To avoid these problems, we would have to abandon strict sundial-based timekeeping (boo!) in favour of mean solar time (UT1), which corrects for these variations to yield solar days of nearly constant length.
Unfortunately, mean solar time
is impossible to track to the same degree of accuracy as any atomic time standard, and
is measured from real, whirling celestial objects, and so has that sought-after analogue warmth.
What I mean by this is that mean solar time is still variable to a significance which actually matters, even for moderately accurate timekeeping purposes. Furthermore, these variations are not predictable in advance. This means that
they would have to be announced live somehow,
date arithmetic would become even more annoying, and
UT1 could not be used for the accurate coordination of future events.
These points are all undesirable enough that we would probably not use UT1 directly either. Instead we would continue to use the atomic time standard UTC as the basis for local time. All that would really change is how we compute offsets.
With discrete time zones, the offset for any given clock is determined by referring to local law and custom. With continuous time zones, we convert the clock's physical position, specifically its longitude, to an offset from the prime meridian in hours, minutes and seconds.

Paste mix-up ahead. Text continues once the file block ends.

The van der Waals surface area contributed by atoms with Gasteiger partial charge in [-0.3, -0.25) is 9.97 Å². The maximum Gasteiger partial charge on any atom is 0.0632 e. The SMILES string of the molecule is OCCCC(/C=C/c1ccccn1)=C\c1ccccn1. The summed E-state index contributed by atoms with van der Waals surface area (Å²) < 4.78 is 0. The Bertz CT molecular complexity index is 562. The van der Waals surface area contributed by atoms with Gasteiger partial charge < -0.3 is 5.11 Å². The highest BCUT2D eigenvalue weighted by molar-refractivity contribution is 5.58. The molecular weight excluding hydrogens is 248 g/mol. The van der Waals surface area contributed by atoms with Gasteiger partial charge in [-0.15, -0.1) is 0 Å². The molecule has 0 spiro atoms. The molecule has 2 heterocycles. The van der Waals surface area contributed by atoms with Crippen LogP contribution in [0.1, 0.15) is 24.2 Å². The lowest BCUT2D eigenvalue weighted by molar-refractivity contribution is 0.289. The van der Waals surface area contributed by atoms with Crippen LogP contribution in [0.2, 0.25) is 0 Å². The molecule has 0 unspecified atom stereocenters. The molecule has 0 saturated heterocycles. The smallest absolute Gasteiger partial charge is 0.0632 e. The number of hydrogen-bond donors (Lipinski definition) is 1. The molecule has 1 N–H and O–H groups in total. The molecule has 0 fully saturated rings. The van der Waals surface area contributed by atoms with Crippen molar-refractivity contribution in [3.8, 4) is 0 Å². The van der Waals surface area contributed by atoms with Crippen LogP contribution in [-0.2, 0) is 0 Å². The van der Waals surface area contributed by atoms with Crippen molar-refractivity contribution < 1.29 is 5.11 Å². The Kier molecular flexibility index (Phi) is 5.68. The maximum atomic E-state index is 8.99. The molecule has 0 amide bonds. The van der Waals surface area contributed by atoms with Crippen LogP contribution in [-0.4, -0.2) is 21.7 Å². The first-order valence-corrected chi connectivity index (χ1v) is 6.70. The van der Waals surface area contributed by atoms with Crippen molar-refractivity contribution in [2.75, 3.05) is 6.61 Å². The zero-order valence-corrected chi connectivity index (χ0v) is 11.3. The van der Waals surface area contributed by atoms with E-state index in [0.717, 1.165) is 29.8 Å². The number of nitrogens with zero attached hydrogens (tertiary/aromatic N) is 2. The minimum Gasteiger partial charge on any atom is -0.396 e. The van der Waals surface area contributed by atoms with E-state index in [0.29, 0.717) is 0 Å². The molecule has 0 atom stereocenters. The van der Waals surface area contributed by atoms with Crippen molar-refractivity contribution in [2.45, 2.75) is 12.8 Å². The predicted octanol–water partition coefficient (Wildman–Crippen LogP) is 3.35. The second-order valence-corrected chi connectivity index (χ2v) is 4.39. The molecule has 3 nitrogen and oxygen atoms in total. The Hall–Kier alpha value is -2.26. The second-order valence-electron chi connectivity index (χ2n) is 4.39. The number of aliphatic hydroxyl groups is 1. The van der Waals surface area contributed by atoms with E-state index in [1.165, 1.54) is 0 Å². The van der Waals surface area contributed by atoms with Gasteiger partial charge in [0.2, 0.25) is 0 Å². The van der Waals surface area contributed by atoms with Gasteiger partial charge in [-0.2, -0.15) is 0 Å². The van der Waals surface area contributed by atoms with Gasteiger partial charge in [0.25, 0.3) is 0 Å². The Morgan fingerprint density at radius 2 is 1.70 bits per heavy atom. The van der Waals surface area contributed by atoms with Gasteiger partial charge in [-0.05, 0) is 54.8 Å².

Well, something like that. Remember that the International Date Line is crooked. The Line Islands sit around 150°W. Naively, this gives an offset of UTC-10:00 or so, but guess what, they're on UTC+14:00 or so, the better to do trade with the western Pacific Rim. Moving to continuous time zones hasn't changed this. Take care!
Furthermore, the International Date Line still exists. So, time zones under the "continuous time zones" system are not strictly continuous; there still remains this one discontinuity. (For truly continuous time zones, you might consider simply using the same time zone all over the world.)
When interpreted in the strictest way, continuous time zones have some pretty insane consequences.